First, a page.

Exhausted front-line staff at Auckland City Hospital have taken the unusual step of writing directly to management to warn of the danger posed by chronic staff shortages in the emergency department.
A formal document earlier this month signed by 150 staff, including doctors, nurses and healthcare assistants, said "safe staffing levels" were "consistently breached", exposing staff and patients to unacceptable risk.
Health New Zealand Te Toka Tumai Auckland told RNZ it has successfully recruited staff for all vacant positions in the emergency department and was working on other strategies to relieve the pressure.
However, staff nurse Nico Woodward - a Nurses Organisation delegate - said even when the emergency department (ED) and neighbouring clinical decision unit (CDU) were fully staffed, there were still too many patients for them to treat properly.
"We'll go almost weeks without dipping below 100 percent capacity, which even when we're fully staffed, the pressure is immense."
ED staff decided to escalate their concerns in a formal way after repeatedly filing "incident reports" with no tangible result.
"Submitting incident reports don't seem to be doing much other than creating paperwork for us," Woodward said.
"People are missing breaks, they're not able to take leave, we've got higher number of patients we're looking after, multiple sick calls, those sick calls aren't being covered, leaving staff having to pick up the pieces of what's left behind."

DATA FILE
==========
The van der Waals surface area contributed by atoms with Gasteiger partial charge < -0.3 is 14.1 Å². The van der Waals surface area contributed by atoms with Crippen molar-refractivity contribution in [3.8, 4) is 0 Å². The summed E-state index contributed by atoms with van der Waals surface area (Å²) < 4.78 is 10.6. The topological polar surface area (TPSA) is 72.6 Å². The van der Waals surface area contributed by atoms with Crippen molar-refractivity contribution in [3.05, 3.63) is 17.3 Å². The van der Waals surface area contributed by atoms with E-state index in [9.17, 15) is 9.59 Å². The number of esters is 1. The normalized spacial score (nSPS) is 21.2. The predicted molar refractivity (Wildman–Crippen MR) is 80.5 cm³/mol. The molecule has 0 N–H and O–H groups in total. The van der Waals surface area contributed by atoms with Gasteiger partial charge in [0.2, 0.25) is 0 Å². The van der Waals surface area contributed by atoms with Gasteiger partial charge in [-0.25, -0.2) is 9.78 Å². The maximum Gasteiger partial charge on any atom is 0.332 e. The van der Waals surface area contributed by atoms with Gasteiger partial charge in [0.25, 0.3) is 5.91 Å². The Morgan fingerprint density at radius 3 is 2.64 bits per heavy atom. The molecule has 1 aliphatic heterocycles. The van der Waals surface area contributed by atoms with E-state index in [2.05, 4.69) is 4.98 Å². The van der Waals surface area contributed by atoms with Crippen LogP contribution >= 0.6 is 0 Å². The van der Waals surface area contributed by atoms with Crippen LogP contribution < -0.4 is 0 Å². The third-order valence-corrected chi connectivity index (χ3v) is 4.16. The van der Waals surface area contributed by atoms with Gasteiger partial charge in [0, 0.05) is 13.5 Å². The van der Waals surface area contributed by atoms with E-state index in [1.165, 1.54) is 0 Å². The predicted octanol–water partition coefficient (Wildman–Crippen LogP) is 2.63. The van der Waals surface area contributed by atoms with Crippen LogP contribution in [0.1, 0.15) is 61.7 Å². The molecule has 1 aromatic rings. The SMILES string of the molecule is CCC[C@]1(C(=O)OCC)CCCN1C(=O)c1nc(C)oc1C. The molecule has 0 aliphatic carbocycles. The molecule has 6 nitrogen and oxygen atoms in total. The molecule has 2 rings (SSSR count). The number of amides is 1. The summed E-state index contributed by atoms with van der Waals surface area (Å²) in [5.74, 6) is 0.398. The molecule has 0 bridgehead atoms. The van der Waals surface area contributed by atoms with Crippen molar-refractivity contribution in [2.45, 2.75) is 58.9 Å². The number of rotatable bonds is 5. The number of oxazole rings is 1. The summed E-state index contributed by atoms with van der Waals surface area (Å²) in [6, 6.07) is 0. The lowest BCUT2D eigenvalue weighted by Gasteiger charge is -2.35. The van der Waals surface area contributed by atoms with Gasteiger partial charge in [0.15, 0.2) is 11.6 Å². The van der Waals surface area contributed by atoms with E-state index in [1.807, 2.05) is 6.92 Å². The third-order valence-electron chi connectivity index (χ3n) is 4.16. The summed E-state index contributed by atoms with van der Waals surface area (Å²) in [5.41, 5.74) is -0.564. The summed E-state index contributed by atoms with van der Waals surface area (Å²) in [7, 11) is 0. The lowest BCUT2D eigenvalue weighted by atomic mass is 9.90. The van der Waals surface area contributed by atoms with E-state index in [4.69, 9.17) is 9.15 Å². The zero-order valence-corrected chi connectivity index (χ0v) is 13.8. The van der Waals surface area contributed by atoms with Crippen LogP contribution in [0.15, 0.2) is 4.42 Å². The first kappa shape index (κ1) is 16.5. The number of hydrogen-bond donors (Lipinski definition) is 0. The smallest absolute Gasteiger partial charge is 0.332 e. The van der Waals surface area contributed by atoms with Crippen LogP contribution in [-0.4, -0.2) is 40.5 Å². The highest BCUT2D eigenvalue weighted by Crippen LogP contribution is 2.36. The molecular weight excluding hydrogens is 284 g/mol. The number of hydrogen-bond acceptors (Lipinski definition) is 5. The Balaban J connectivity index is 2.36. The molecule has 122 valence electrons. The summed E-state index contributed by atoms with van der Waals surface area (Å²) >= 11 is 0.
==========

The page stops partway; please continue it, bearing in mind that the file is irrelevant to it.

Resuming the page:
The problem had become especially acute in the last six months, with the emergency department hitting "nearly 200 percent occupancy" in May and continuing at a high level throughout winter, he said.
In a written statement, Dr Mike Shepherd, the group director of operations for Te Toka Tumai Auckland, acknowledged "that at times staffing in our ED/CDU has been very challenging, especially over the past six months".
"A number of factors have impacted on the daily running of the unit, and these include high demand, staff vacancies, staff turnover and sick leave.
"We have been providing staff from across the hospital to support, and have either implemented or are working towards implementing, a range of short and longer term solutions to help alleviate the challenges."
Those included having "successfully recruited" to fill all vacant positions in ED/CDU as well as recruiting for positions across the hospital, increasing nursing staffing in areas of pressure and putting other measures in place to ensure appropriate staffing levels for each shift.
"We would also like to assure the public that we are here for them and if they or their loved ones need urgent hospital-level care, they will receive it."
However, Woodward said front-line staff wanted management to commit to the agreed acute care ratio of one nurse to four patients.
"We're not being unreasonable, that's just sticking to the agreed model of care."
They want clinical staff redeployed from other roles in the hospital when the ED gets too busy, or for the hospital to close beds.